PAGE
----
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FRANCIS LANCELOTT, ESQ. Queens of England. Vol.1.


Sir John Froissart's Chronicles of England, France, Spain and the Ajoining Countries from the latter part of the reign of Edward II to the coronation of Henry IV in 12 volumes 

Chronicles of Enguerrand De Monstrelet (Sir John Froissart's Chronicles continuation) in 13 volumes 

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Queens of England. Vol.1.
page 211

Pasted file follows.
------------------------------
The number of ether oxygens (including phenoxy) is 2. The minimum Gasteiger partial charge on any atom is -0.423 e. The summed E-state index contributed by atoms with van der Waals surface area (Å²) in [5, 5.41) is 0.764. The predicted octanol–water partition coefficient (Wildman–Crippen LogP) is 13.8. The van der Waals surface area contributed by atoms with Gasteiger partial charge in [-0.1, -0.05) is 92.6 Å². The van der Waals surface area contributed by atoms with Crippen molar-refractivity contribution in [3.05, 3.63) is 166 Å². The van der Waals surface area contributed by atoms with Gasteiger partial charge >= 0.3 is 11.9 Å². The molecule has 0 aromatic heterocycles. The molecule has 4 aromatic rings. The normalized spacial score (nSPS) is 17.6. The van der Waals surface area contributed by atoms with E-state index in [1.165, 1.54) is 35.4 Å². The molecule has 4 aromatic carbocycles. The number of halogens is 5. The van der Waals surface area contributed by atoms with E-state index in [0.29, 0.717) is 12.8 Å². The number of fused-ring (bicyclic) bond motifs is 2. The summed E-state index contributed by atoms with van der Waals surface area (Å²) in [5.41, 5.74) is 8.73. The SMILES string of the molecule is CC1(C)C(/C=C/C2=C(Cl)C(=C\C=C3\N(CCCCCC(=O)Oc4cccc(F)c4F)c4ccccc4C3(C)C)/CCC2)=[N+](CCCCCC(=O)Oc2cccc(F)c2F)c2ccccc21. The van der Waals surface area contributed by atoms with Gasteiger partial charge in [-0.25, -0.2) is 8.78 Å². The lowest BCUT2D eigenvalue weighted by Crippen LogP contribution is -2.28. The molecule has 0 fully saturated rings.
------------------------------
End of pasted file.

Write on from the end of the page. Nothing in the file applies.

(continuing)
arose amongst the noblemen, and great murmuring amongst the common people, who said that Roger Mortimer, the Queen's paragon and the King's master, sought all the means he could to destroy the King's blood, and to usurp the regal majesty, which report troubled much the King's friends—to wit, William Montacute and others, who, for the safeguard of the King, swore themselves to be true to his person, and drew unto them Robert de Holland, who had of long time been keeper of the castle, unto whom all secret corners of the same were known. Then, upon a certain night, the King^ lying without the castle, both he and his friends were brought by torchlight through a secret way under ground, beginning far off from the said castle, till they came even to the Queen's chamber, which they, by chance, found open; they, therefore, being armed with naked swords in their hands, went forwards, leaving the King, also armed, without the door of the chamber, lest that his mother should espy him. They who entered in slew Sir Hugh Turpmton, who resisted them, and gave John Neville a deadly wound. From thence they went towards the Queen Mother, whom they found with the Earl of March, ready to retire to rest, and having taken the said Earl, they led him out into the hall, the Queen following, and pitcously exclaiming : ' Sweet son, fair son, have pity on my gentle Mortimer !' for she suspected her son was there, though she saw him not. Then were the keys of the castle sent for, and every place, writh all the furniture, yielded up into the King's hands, but in such secretwise, that none without the castle, except the King's friends, understood thereof. 1 1 The next day, in the morning very early, they conveyed Roger Mortimer, and other his friends taken with him, with a horrible shout and crying (the Earl of Lancaster, then blind, being one of them that made the shout for joy), towards London, where he was committed to the Tower, and afterwards, on the twenty-sixth of November, condemned by the Parliament to be drawn and hanged as a traitor. Immediately after his condemnation, he was hanged at Tyburn, then known as the Elms. After his body had hung on the gallows two days and nights, it was cut down, and buried in the church of the Grey Friars, within Newgate." The principal charges against Mortimer are comprehended in the following rude stanzas, by an old rhyming historian :—• "Five heinous crimes Against him soon were had. First, that he caused The King to yield the Scot {To make a peace) Towns that were from him got; And withall, The charter called the Ragman. Second, that of the Scots He had bribed privy gain. Third, that through his means King Edward of Carnarvon In Berkeley Castle Most traitorously was slain. Fourth, that with his Prince's Mother he had lain. Fifth, and finally, With polling at his pleasure, He had rohbed the King and Commons Of nearly all their treasure," Sir Simon Hereford, John Deverai, and several other of Mortimer's satellites, were executed along with him ; and a few days previously, the King published a proclamation, declaring that he had taken the reins of government into his own hands, and summoning a new parliament to meet at Westminster. Isabella, although spared the pain of a public trial, was stripped of her extravagant dower, and with an income of three thousand pounds a-year, confined in Castle Rising, in Norfolk, where the King paid her one or more state visits annually. She was no more allowed to assumo any political power ; but the King carefully guarded her name from obloquy, only permitted it to be mentioned with the greatest respect, and, in L344, honoured her with a grant of tho revenues of Ponthieu and Montrieul, formerly conferred on her by her murdered husband, Edward the Second. In 1348, the French King endeavoured to again draw Isabella into the arena of diplomacy, by naming her and the Queen-Dowager of France the mediatrices of a peace. Rut Edward im

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